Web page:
Monday, December 13, 2010
Spartans are pioneers to girls' hockey
By Scott Barboza
“For we cannot tarry here,
We must march my darlings, we must bear the brunt of danger” --Walt Whitman, “Pioneers! O Pioneers!”, 1865
LYNN, Mass. – In the twilight of the Civil War, Walt Whitman’s poem played to the American spirit, with its imagery of the frontier emboldening the nation to push forward through its struggles.
It’s also an apt rallying cry for the St. Mary’s of Lynn girls’ hockey team.
Winners of last three Division 1 state championships, the Spartans are the face of the sport in the Commonwealth. Not only has St. Mary’s seen the best efforts from the state’s best teams game after game during the last three seasons, the Spartans also have borne the weight of a 77-game…Check that, 78-game unbeaten streak (after Saturday’s tie against Braintree). With each passing period and game, pressure has mounted on the program to live up to their own lofty standards.
Don’t be fooled, there are plenty of suitors across the state who are worthy opponents and will vie to become the first team not named St. Mary’s to win the D-1 title since 2007 (Arlington Catholic). It’s just that the Spartans are supremely capable of bringing their best to the rink every night.
“It’s not about the streak really,” St Mary’s senior center Sabrina Iannetti said, “it’s just about going out each game. We don’t really care about how many games we’ve won in a row, just as long as we get to the state championship game and win. That’s all we care about.”
St. Mary's of Lynn head coach Frank Pagliuca has led the Spartans to three straight Division 1 championships and guided the Spartans to a state-record 78-game unbeaten streak.
Not only have the Spartans rattled off an unbeaten streak for the ages, they’re leading the pack in the ever-growing sphere of girls’ hockey in Massachusetts. Every year, girls’ hockey programs have been added at MIAA schools, following the lead prep school predecessors set a few decades ago. Girls’ hockey has also expended at the developmental level. It’s more likely now to find dedicated girls’ hockey programs at your local rink.
Greater participation has created greater competition, but through it all, St. Mary’s has remained at the forefront since its entered play in 2002.
“I think of lot of those girls grew up watching [Cammi] Granato and those U.S. Olympic teams and seeing the development of women’s college hockey at a high level,” St. Mary’s sixth-year head coach Frank Pagliuca said. “I think that caught a lot of the kids’ eyes and I think the towns are doing a better job of supporting the girls, too, providing them opportunities and developing girls’ leagues.
“It’s not only that the level of play has gotten better, it’s so important that girls have been given the option to play hockey.”
Pagliuca was first exposed to St. Mary’s prowess in 2005, when he was the bench boss of Wakefield girls’ hockey and the Spartans went on to a Division 2 state title, their first. That year St. Mary’s rolled over Pagliuca’s Warriors squad. After St. Mary’s former head coach Todd Langlais left for an assistant coaching job at Boston University, the job came to Pagliuca.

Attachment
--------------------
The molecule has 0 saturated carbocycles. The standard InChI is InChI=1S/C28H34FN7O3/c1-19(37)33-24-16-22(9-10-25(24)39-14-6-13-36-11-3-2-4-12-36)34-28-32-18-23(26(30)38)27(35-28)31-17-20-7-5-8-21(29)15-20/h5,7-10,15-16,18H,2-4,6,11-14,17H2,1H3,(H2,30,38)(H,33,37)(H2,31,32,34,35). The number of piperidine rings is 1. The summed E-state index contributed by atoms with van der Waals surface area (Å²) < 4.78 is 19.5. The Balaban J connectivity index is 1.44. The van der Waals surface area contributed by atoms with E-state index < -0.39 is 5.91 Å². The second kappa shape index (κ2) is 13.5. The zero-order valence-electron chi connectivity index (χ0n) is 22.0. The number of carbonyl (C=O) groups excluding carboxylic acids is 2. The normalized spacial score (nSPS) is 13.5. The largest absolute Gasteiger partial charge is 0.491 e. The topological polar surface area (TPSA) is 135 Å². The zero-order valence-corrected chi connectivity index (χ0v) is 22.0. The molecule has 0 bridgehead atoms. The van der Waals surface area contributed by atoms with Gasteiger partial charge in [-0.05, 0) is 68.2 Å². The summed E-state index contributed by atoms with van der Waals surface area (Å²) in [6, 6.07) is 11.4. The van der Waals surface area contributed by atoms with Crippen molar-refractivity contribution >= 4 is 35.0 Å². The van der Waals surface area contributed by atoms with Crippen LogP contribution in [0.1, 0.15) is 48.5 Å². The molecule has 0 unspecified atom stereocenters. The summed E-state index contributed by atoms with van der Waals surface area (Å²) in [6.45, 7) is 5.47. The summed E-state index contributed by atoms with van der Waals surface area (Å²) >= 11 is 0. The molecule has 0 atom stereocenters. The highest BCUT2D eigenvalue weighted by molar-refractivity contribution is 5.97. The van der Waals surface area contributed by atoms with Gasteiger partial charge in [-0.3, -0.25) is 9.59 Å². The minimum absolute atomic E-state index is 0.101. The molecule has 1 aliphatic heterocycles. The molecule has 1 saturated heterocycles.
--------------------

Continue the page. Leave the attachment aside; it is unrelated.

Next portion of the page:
“Our practices are very intense and very competitive,” the Wakefield native said. “So the girls just bring that mentality with them into the games. The kids work very hard, they’re committed to the program and I think they’re committed to each other, so they push each other to do better and hold each other accountable. I think that’s an important concept our success and it’s all a reflection of what the kids put into it.”
It’s also a reflection of the Spartans’ methodology on the ice.
“We play as a team, it’s not about getting the puck to just one player,” senior center Bridget Donovan said. “We try to create space and create opportunities to score and see what happens.”
Simpler stated than accomplished, the Spartans have won with some of the state’s best hockey talent. Chief among that industrious list is Providence College’s Abby Gauthier, who tallied a mind-boggling 358 points at St. Mary’s. Perhaps even more impressive, Gauthier’s output was perfectly balanced: 159 goals, 159 assists. The quintessential Spartan.
St. Mary’s lost a couple key pieces from last year’s title run, including Courtney Winters who finished her career as the program’s second leading scorer behind Gauthier. However, the Spartans have depth up the middle of their lineup with Iannetti leading the scoring charge and sisters Bridget and Mikaela Donovan centering lines. The Spartans will be strong in their own end behind blue liner Angela Dandreo and sophomore goaltender Sarah Foss, whom Pagliuca already considers among the best in the state.
Underling the Spartans’ talent is their commitment to improving both individually and as a team, a tenant Pagliuca has instilled in his players.
“He keeps us focused game to game, practice to practice,” Dandreo said. “He’s the one who makes sure that don’t focus on the streak or anything like that. He makes sure that we’re focused on the game.”
With that mentality, St. Mary’s has blazed its trail. They are pioneers to a new frontier.
Heck, they’re league ahead of their nearest boys’ competitors. The Spartans earned the state record for consecutive games without a loss in January. Northeast Regional had a record of 55-0-3 over a 58-game stretch to set the state record. St. Mary’s has since gone on to add 20 games and counting to their unbeaten streak.
“I think we all played on boys’ teams when we were younger,” Mikaela Donovan said. “It wasn’t until we were in middle school probably that you actually started to see girls’ team around. Now, you see them more and more, and that’s a good thing.”